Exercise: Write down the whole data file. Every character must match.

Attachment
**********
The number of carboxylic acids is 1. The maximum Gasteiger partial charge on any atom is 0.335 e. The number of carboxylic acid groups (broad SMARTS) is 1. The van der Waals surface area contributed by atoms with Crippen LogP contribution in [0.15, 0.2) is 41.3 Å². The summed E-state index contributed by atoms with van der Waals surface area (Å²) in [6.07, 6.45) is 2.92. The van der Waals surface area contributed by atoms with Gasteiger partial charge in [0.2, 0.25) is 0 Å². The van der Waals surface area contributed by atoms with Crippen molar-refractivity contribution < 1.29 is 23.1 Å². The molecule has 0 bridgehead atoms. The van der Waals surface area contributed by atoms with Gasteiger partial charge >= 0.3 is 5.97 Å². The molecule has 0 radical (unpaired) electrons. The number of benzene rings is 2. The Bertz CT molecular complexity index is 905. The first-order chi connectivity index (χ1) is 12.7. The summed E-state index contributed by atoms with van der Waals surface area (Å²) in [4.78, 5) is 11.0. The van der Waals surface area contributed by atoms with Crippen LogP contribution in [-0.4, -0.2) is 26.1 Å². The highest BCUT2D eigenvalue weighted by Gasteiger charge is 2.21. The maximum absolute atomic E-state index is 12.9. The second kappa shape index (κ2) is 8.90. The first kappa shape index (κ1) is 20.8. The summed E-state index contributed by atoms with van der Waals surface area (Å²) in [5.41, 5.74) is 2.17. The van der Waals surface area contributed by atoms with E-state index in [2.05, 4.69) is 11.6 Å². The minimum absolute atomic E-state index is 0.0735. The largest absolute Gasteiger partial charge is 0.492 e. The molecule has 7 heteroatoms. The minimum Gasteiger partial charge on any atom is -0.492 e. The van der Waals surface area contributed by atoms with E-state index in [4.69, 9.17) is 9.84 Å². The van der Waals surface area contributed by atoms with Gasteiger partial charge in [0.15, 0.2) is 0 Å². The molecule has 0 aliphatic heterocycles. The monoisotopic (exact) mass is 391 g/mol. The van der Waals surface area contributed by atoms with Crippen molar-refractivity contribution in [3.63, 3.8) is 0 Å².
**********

The number of carboxylic acids is 1. The maximum Gasteiger partial charge on any atom is 0.335 e. The number of carboxylic acid groups (broad SMARTS) is 1. The van der Waals surface area contributed by atoms with Crippen LogP contribution in [0.15, 0.2) is 41.3 Å². The summed E-state index contributed by atoms with van der Waals surface area (Å²) in [6.07, 6.45) is 2.92. The van der Waals surface area contributed by atoms with Gasteiger partial charge in [0.2, 0.25) is 0 Å². The van der Waals surface area contributed by atoms with Crippen molar-refractivity contribution < 1.29 is 23.1 Å². The molecule has 0 bridgehead atoms. The van der Waals surface area contributed by atoms with Gasteiger partial charge >= 0.3 is 5.97 Å². The molecule has 0 radical (unpaired) electrons. The number of benzene rings is 2. The Bertz CT molecular complexity index is 905. The first-order chi connectivity index (χ1) is 12.7. The summed E-state index contributed by atoms with van der Waals surface area (Å²) in [4.78, 5) is 11.0. The van der Waals surface area contributed by atoms with Crippen LogP contribution in [-0.4, -0.2) is 26.1 Å². The highest BCUT2D eigenvalue weighted by Gasteiger charge is 2.21. The maximum absolute atomic E-state index is 12.9. The second kappa shape index (κ2) is 8.90. The first kappa shape index (κ1) is 20.8. The summed E-state index contributed by atoms with van der Waals surface area (Å²) in [5.41, 5.74) is 2.17. The van der Waals surface area contributed by atoms with E-state index in [2.05, 4.69) is 11.6 Å². The minimum absolute atomic E-state index is 0.0735. The largest absolute Gasteiger partial charge is 0.492 e. The molecule has 7 heteroatoms. The minimum Gasteiger partial charge on any atom is -0.492 e. The van der Waals surface area contributed by atoms with E-state index in [4.69, 9.17) is 9.84 Å². The van der Waals surface area contributed by atoms with Gasteiger partial charge in [0.15, 0.2) is 0 Å². The molecule has 0 aliphatic heterocycles. The monoisotopic (exact) mass is 391 g/mol. The van der Waals surface area contributed by atoms with Crippen molar-refractivity contribution in [3.63, 3.8) is 0 Å².